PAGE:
A coalition of civil rights organizations and bar groups urged UC not to appeal Bakke because of the poor, compromised record in the case. These same groups later filed briefs asking the Supreme Court to deny UC's petition for certiorari. Progressive scholars were troubled by the posture of Bakke because it was not necessarily in UC's institutional best interest to make a full-throated defense of affirmative action. For example, UC had no stake in arguing that Bakke may have actually been denied admission because the dean could reserve seats for the relatives of wealthy donors or because age discrimination was pervasive at American medical schools at that time. (Bakke was thirty-two years old when he first applied and was rejected by all fourteen medical schools to which he applied, despite having significantly higher grades and MCAT scores than other Whites admitted to Davis and presumably many other medical schools.) UC also declined to present evidence that affirmative action as necessary to remedy its prior discrimination or to neutralize racial bias in admissions criteria like standardized tests, since such evidence might open the door to litigation from rejected minority applicants. Regarding standardized testing, Justice Powell noted that neither party had developed a record, but he opined that compensating for bias in testing and grades could conceivably justify race-sensitive admissions:

Racial classifications in admissions conceivably could serve a fifth purpose, one which petitioner does not articulate: fair appraisal of each individual's academic promise in the light of some cultural bias in grading or testing procedures. To the extent that race and ethnic background were considered only to the extent of curing established inaccuracies in predicting academic performance, it might be argued that there is no "preference" at all.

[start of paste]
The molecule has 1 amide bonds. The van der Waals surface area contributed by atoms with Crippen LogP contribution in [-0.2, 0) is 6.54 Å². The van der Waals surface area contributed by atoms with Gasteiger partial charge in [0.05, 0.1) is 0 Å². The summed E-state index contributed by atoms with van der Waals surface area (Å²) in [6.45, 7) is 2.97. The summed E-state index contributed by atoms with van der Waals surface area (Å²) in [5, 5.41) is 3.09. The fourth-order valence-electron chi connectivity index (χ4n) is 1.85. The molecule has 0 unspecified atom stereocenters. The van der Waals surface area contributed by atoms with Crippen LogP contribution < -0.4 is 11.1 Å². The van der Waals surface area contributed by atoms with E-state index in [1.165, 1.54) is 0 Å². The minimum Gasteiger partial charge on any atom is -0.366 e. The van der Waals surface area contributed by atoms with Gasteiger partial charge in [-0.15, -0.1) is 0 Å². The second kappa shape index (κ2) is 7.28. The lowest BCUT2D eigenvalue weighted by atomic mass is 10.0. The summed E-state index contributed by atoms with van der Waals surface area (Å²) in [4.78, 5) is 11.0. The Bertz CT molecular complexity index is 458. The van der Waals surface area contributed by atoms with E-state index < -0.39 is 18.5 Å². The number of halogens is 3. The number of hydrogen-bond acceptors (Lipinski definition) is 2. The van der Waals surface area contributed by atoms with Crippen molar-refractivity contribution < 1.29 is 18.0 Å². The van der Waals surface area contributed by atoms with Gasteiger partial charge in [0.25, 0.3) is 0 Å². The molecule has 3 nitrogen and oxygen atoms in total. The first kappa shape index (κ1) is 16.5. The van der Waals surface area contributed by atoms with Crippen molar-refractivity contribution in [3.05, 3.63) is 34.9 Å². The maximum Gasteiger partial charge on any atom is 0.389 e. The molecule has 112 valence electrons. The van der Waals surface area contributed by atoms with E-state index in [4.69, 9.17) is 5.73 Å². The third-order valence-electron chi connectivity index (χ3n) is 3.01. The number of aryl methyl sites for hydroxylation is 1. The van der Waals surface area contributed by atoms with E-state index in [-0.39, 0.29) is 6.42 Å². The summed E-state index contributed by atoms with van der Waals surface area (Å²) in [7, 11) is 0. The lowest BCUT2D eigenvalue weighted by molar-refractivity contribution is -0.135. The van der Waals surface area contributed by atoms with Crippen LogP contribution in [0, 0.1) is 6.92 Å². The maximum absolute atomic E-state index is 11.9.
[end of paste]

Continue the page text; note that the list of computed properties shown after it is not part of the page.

As for the effect of Bakke on law school admissions, Charts 2 and 3 indicate that Black, Chicano, and American Indian first-year enrollments at ABA law schools were flat in the mid- to late-1970s. In a major recent study of Bakke's impact on affirmative action in law and medical schools, Susan Welch and John Gruhl conclude that Bakke had the net effect of institutionalizing already established affirmative-action admission practices, rather than leading to a significant rise or drop in opportunities for African Americans and Latinos between the early 1970s and the late 1980s. Welch and Gruhl's study was based upon national medical applications and enrollments, law school enrollments, cross-sectional information on individual schools, and a 1989 survey of admissions officers. However, this important study included no information on law school applications or admissions decisions, and Welch and Gruhl's data on law school enrollments combined Blacks and Latinos. Their study was consistent with the results of Henry Ramsey's 1979 survey of 100 law schools, in which he found that 72% of law schools reportedly had affirmative action programs.

Whereas Welch and Gruhl's study was limited by the fact that it relied on survey data and limited admissions data, one goal of this Article is to analyze legal education opportunities for underrepresented minorities in the last quarter-century based upon comprehensive national admissions data. Analysis of relevant national admissions data supports Welch and Gruhl's central conclusion that Bakke did not change admissions practices. At the same time, however, it is also true that White applicants have been more likely to be admitted to law schools nationally than minority applicants.

Table 2 and Chart 5 display the available data collected by Law School Admission Council (LSAC) for virtually all African American, Chicano, and White applicants to ABA-approved law schools for the fall term from 1976 to 1979 and 1985. A crucial point is that while the unavailability of data makes it impossible to know whether Black and Chicano applicants had higher admissions rates than Whites at ABA law schools in the late 1960s or early 1970s, such was certainly not true by the 1975-1976 admissions cycle or thereafter. During the period shortly before and after Bakke, White applicants were substantially more likely to be admitted to ABA law schools than Blacks, Chicanos, or other minority applicants. Indeed, the highest acceptance rate for African Americans (55% in 1985) is still lower than the lowest acceptance rate for Whites (59% in 1976), and in each of the five years reported, the cumulative acceptance rate for African Americans is only about two-thirds of the White acceptance rate.